BLM scoping comments on coastal plain leasing

 

The scoping period for leasing the coastal plain of the Arctic National Wildlife Refuge ends on Tuesday, June 19. These are my comments, submitted today, to blm_ak_coastalplain_EIS@blm.gov.

 

To whom it may concern:

Thank you for the opportunity to comment during the scoping period on leasing in the coastal plain of the Arctic National Wildlife Refuge.To whom it may concern:

First, I will say that I do not envy your task. I come from a family and community of Department of Interior employees, and I know that, for most, it is a labor of love and passion and that passion is not for wholesale degradation of our nation’s public and sacred lands. It is a travesty that you have been charged with this unethical and regressive program, dictated by a process that is being further eroded daily, and I wish you strength in doing so in a way that adheres to the values that likely landed you in the field in the first place.

I request that the Environmental Impact Statement include a No Action alternative. This administration’s push to undo decades of legislative protection, which is only a sliver of time compared to the millennia of stewardship by the Indigenous peoples of what is now Alaska, is an affront to our valuation of human rights, ecological integrity of the region, and the future of our climate.

The UN Declaration on the Rights of Indigenous Peoples states that Indigenous people must be guaranteed access to their means of subsistence (Article 20). I should not need to restate the profound relationship between the Gwich’in Nation and the Porcupine Caribou Herd, but apparently this alone is not sufficient to prevent their own government’s attempt to permanently alter the sacred and ecologically sensitive birthing grounds. I should not have to remind our government that our nation has a clear track record in its history of prioritizing colonial development over Indigenous health and survival. It is 2018. We should not be having this conversation.

The EIS must fully incorporate declarations such as the UN Declaration of Indigenous Rights, the 1987 treaty between the US and Canada, in which both nations pledged to protect the Porcupine Caribou, and incorporate the socioeconomic effects of generational trauma imposed by unwanted extractive development. Despite the swagger of Alaska’s senator Dan Sullivan, this is a transnational issue, and must be dealt with not through vague unrelated threats, but through nation-to-nation negotiations between Canada as well as any Indigenous Nations who have requested that they be included in the process.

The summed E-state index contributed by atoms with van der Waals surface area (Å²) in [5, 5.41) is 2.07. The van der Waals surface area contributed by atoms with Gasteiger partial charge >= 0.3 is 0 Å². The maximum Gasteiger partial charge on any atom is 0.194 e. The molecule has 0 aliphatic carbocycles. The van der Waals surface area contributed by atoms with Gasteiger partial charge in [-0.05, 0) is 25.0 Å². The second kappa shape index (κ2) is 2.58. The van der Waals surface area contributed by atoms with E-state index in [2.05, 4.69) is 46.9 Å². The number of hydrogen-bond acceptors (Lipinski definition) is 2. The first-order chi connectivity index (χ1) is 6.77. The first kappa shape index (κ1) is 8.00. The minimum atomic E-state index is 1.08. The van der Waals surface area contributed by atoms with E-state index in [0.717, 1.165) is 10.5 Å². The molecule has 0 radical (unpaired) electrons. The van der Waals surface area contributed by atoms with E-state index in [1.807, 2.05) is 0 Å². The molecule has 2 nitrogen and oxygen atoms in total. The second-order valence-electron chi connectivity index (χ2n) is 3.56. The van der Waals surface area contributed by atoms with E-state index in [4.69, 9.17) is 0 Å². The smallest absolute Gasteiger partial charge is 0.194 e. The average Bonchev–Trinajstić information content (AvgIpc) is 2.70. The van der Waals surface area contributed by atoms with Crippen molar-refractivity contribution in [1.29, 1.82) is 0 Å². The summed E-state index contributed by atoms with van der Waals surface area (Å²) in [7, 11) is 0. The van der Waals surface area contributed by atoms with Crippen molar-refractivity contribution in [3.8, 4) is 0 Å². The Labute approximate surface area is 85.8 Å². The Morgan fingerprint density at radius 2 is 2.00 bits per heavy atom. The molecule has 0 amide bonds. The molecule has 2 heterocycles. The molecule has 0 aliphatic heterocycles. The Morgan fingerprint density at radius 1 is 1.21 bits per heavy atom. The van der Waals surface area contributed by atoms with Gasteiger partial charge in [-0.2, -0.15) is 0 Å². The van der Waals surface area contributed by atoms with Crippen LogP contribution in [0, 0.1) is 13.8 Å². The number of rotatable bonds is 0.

The EIS must incorporate current research on the impacts of extractive development on adjacent and dependent communities, which fall disproportionately on women and girls. As the 2017 report by The Firelight Group states, “There are systemic and historic factors that lead to patterns of violence being perpetuated in Indigenous communities, primarily on the Indigenous women and children. Industrial camps are being placed, both temporarily and in the long-term, in these contexts without considering their cumulative social and cultural effects.” The EIS must demonstrate mitigation measures that will adequately address these impacts, something unprecedented in the industry’s history. Something that will certainly take more than a year, as very little progress has been made in the last 240 years.

The coastal plain is integral to the migration of not only the caribou but to that of over 200 species of migratory birds. As the founding purposes of the Arctic National Wildlife Refuge state:

The Arctic Refuge is the only refuge established “for the purpose of preserving unique wildlife, wilderness, and recreational values.” Specifically:

(i) To conserve fish and wildlife populations and habitats in their natural diversity

including, but not limited to, the Porcupine caribou herd, polar bears, grizzly bears, muskox, Dall sheep, wolves, wolverines, snow geese, peregrine falcons and other migratory birds and Arctic char and grayling;

(ii) To fulfill the international treaty obligations of the United States with respect to fish and wildlife and their habitats;

(iii) To provide… the opportunity for continued subsistence uses by local residents;

(iv) To ensure…water quality and necessary water quantity within the refuge; and

(v) added with the passage of PL 115-97 in the 2017 tax bill, To provide for an oil